- Kielder Lynx Trial..
..takes a significant step forward .Posted 5 months agopihaMember
I believe it would be truly wonderful to re-introduce these animals back into the wild places of Britain. However, if the local farming community are hostile to the Lynx returning then I fear for any Lynx returned to the wild. I hope Lynx UK Trust get their license with some level of support from the NSA.
I would like to see the Wolf re-introduced too. Britain probably would benefit from a large predator.Posted 5 months agonotlocalMember
Spent a day with Grandson notlocal at the Highland Wildlife Park, near Kingussie (recommended). The “Lynx cat” was his favourite, closely followed by the Highland wildcat.
Their Beaver population has been returned to the wild according to the literature, but it would be good to see Elk reintroduced too.
I think I watched a programme, or read something, that stated a return of Beaver to an area had helped to regenerate the wetlands that in turn led to increased growth along the river bank. Overall, the increase in foliage was responsible for the return of Salmon/Insects/small birds/deer/bear and wolf to the area.Posted 5 months agoNicoMember
If they are hard-wired to prey on deer what makes the farmers so convinced they’ll eat sheep?
If they were “hard-wired”, indeed. But they aren’t, of course.
From wikipedia (I know, I know, but this is grown-up territory):
“Where common, roe deer appear to be the preferred prey species for the lynx. … Even where roe deer are quite uncommon, the deer are still quantitatively the favored prey species, though in summer smaller prey and occasional domestic sheep are eaten more regularly.”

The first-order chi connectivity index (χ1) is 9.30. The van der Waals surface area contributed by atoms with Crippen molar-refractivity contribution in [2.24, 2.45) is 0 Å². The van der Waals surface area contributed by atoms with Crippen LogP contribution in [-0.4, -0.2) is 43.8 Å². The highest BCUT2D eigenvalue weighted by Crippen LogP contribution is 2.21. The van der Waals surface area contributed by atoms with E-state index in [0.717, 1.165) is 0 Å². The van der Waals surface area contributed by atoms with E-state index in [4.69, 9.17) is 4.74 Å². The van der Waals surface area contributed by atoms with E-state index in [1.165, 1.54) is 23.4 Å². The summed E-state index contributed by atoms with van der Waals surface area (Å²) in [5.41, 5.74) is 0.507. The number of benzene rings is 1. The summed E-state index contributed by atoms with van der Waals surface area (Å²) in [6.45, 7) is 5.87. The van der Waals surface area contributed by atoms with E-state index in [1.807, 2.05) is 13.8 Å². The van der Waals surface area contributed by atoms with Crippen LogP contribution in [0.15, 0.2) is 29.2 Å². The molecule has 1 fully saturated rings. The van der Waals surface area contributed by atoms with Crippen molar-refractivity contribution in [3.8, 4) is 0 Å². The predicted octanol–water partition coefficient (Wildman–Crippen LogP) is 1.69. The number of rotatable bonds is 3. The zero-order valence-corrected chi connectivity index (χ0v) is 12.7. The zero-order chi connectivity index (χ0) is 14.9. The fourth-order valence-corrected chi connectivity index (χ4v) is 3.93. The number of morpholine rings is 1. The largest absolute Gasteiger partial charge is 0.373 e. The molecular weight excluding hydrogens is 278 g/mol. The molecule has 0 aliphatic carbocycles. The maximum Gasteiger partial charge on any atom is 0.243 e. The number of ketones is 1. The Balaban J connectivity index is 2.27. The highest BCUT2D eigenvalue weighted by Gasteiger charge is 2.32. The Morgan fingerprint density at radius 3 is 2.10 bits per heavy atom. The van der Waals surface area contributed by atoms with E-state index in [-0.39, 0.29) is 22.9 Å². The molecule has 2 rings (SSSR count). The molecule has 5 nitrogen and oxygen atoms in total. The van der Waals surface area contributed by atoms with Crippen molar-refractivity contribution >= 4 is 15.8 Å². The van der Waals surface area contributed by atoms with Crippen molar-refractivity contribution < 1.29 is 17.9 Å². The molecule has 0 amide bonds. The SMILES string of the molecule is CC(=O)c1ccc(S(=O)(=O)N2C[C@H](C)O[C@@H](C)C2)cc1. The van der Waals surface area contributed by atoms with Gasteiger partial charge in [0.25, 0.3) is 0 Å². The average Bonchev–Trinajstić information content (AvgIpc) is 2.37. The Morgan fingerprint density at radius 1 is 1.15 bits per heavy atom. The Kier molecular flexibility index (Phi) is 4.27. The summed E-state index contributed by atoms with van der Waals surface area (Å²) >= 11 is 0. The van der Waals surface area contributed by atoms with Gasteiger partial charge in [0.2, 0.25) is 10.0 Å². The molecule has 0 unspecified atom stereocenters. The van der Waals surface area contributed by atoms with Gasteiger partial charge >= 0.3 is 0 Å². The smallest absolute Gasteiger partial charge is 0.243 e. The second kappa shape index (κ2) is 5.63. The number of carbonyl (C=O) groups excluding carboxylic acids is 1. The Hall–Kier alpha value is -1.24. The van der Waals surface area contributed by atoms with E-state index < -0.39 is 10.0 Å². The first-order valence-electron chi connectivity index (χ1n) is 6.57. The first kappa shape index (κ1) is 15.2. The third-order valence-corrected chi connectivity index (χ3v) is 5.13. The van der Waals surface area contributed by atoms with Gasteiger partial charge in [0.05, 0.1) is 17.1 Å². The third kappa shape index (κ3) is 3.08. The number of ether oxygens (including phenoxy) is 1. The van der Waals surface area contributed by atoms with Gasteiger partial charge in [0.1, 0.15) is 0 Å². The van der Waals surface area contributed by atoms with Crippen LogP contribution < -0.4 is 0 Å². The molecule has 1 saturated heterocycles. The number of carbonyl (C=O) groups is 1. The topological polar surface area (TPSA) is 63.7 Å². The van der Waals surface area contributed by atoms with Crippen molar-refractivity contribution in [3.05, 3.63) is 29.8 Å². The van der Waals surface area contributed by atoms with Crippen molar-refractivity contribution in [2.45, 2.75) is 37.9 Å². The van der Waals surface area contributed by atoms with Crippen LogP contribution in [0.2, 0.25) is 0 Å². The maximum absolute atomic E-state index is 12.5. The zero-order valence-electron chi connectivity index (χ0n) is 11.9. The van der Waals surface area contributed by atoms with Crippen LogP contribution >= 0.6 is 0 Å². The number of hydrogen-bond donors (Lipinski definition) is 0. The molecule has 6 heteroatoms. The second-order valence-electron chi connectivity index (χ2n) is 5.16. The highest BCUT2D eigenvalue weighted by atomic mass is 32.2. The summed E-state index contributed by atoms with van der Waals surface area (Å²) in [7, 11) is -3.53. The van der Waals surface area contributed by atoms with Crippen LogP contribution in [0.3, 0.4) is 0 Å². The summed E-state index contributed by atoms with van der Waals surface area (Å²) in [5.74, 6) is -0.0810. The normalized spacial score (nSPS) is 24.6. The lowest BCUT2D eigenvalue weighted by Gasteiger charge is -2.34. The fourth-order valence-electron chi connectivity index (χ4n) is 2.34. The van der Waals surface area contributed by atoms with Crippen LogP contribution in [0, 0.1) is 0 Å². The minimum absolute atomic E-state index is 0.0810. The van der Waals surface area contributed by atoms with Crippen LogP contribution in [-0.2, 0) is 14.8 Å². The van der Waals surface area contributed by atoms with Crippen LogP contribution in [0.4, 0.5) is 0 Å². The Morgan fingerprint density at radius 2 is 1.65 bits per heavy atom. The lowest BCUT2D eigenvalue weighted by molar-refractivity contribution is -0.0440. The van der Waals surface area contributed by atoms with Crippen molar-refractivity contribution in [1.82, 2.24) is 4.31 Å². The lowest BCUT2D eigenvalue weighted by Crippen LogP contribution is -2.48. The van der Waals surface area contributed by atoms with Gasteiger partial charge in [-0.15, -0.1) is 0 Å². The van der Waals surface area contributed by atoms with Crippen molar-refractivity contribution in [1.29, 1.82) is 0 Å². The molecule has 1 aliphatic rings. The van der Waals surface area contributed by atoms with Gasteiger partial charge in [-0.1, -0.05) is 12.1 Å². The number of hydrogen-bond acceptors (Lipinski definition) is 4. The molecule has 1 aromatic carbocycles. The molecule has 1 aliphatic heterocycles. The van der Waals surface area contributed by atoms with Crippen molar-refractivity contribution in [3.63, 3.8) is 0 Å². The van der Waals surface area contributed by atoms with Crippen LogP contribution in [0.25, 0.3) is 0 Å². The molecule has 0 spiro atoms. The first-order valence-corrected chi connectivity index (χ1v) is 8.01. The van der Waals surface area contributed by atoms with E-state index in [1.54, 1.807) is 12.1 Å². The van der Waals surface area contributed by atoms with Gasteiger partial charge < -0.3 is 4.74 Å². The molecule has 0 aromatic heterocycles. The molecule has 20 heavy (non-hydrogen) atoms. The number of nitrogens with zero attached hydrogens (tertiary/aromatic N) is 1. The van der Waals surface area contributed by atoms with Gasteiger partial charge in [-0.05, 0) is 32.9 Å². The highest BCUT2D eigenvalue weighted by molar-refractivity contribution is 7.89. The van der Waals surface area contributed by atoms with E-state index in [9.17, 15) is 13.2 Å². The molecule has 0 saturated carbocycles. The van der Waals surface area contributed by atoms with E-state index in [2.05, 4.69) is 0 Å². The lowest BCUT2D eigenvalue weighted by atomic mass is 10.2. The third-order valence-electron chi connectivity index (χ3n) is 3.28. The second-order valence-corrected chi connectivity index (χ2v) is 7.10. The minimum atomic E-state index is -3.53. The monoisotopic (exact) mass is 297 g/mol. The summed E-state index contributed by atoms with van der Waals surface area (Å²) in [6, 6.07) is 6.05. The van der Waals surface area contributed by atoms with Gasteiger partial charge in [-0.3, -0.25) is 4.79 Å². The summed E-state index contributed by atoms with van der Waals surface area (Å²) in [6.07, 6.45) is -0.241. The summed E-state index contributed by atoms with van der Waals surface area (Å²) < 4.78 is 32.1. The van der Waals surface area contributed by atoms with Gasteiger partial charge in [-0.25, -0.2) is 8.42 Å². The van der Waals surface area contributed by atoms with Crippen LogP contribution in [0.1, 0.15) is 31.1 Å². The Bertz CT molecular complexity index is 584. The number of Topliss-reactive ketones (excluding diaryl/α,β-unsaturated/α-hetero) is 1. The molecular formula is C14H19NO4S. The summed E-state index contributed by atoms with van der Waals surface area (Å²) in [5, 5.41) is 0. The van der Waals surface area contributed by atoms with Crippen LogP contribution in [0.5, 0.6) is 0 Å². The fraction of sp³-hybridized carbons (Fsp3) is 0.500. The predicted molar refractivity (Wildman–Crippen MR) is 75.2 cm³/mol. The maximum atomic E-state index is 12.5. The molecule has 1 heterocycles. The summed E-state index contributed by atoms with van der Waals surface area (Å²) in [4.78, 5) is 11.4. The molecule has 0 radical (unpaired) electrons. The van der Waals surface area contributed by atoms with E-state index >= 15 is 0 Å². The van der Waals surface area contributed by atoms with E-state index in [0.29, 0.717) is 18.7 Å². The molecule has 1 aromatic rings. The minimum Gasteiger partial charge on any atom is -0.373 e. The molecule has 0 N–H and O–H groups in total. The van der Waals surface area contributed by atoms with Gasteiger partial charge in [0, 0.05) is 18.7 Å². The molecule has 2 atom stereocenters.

So I guess, given two options, one where there are no animals that might eat sheep and one where there are, and farmers being brutal insensitive morons who don’t like change and do like money, they are voting for the obvious.
Anyway if wolves are re-introduced they’ll eat all the lynxes. And don’t get me started on Siberian tigers (which I’d like to see introduced).Posted 5 months agomolgripsSubscriber
I’ve heard a lot of farmers go on about being custodians of the countryside. This is clearly bollocks. as they are responsible for devastating most of it. After all, it’s not meant to look like it does. However they do this to keep us alive, which is a good thing.
So we need to compromise. Things like losing a small amount of food productivity for a large increase in wildlife sustainability – this is already recognised in places where they let field edges grow, or they farm organically, let flowers grow in hay meadows etc. I don’t see a difference here – lose a few sheep (and get compensated for it) in return for a big improvement in the natural environment.
Any farmers care to comment? Welshfarmer?
On another topic, if there are so many deer in Kielder, why not adopt the same approach as the US state of Wisconsin and let humans pay to keep the deer down, instead of having to pay humans. The humans engage in an outdoor activity, they get lots of cheap meat, the environment gets managed and the state makes a lot of money. Win all round.Posted 5 months agodissonanceSubscriber
let humans pay to keep the deer down, instead of the other way round.